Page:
5 interesting facts about school around the world

  1. Studying in a war zone can have many challenges beyond a pupils’ control
    1. Studying for exams can be hard for any teenager. But for children living in a war zone, there are many practical and psychological barriers to their learning. Dr Sami Miaari (Oxford University Blavatnik School of Government) has been researching the effects of the Israeli-Palestinian conflict on the academic achievement of Palestinian students. In his work, he found that when conflict intensifies, many school buildings are damaged partly or completely. Consequently, many students have no choice but to travel to other schools so that they can continue their learning. This not only reduces the amount of time they can dedicate to their studies as more time is spent commuting but it also creates problems of overcrowding in the schools they end up going to. More than this, the study has shown that exposure to conflict-related violence (and the loss of key people in their lives), has a serious impact on the students’ psychological well-being. Students reported problems with their sleep, anxiety levels and concentration, all of which can affect their academic performance. Dr Miaari explains that this feeds into a larger social problem: ‘education is critically important in bringing about change from one generation to the next. Failure to take into account the negative impact of conflict on educational outcomes can lead to continued cycles of violence, rather than breaking them. Poor education leads to low incomes, fewer employment opportunities and a slower pace of economic growth and development.’ And so research studies like these serve an important purpose in creating greater awareness of the day-to-day experience of Palestinian young people, among the research community, and among policymakers who have the power to make positive change. 

  2. Japanese students get more freedom -- but this comes with responsibility!
    1. Anthropologists like Prof. Roger Goodman (University of Oxford) study the way that people behave and live together in different societies across the world. Whilst working in Japan, Prof. Goodman documented his family’s experience of the school system there and compared it to education in the UK. A key difference he noticed was the amount of independence enjoyed by young Japanese children. Even in the largest cities, such as Osaka and Kyoto, children from the age of six walk to school themselves, in small neighbourhood groups generally under the care of the oldest child in the group. They also come home completely independently at varying times between 1.30pm and 5.00pm depending on their timetables and how they feel on the day. Increased student freedoms like these all link to the longstanding belief in Japan that people are still basically good and society is still basically safe. Another key difference to UK schools is the relationship between school and home. For example, all primary school teachers in Japan are required to visit their students’ homes at least once a year and in practice, they often do so more often. Here the teacher checks that students are provided with an appropriate environment to support the work they’re asked to do at school. But this ‘open door’ approach can extend to schools also as many hold an annual open class day whereby parents can come and observe lessons. This is often followed by a meeting with the teacher where parents share comments from their children about everything that happens at school. Lastly, Japanese children are expected to take care of their school alongside their teachers -- and so it's a common sight to see pupils and teachers cleaning their classrooms together. What do you think -- can helping to clean your school help everyone learn about the importance of personal responsibility?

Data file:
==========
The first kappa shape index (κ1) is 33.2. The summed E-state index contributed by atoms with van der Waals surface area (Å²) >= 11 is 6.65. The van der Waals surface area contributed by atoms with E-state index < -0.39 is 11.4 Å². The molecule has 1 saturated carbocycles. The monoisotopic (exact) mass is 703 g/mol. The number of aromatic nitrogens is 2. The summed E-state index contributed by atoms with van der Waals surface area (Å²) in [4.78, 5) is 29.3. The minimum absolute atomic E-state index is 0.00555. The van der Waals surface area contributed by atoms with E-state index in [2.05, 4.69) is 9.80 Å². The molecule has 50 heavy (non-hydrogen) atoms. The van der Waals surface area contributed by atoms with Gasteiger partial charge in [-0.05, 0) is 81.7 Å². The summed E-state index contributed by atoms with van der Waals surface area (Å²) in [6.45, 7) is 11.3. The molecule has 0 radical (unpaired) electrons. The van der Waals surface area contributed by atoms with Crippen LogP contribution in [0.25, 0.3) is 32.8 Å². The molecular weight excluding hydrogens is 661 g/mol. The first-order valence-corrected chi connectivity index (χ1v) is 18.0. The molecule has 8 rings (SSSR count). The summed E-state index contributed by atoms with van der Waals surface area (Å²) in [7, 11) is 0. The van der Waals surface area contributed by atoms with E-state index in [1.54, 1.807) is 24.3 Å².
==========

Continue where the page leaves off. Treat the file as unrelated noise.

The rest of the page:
3. Some parts of Australia are so remote that students attend an online school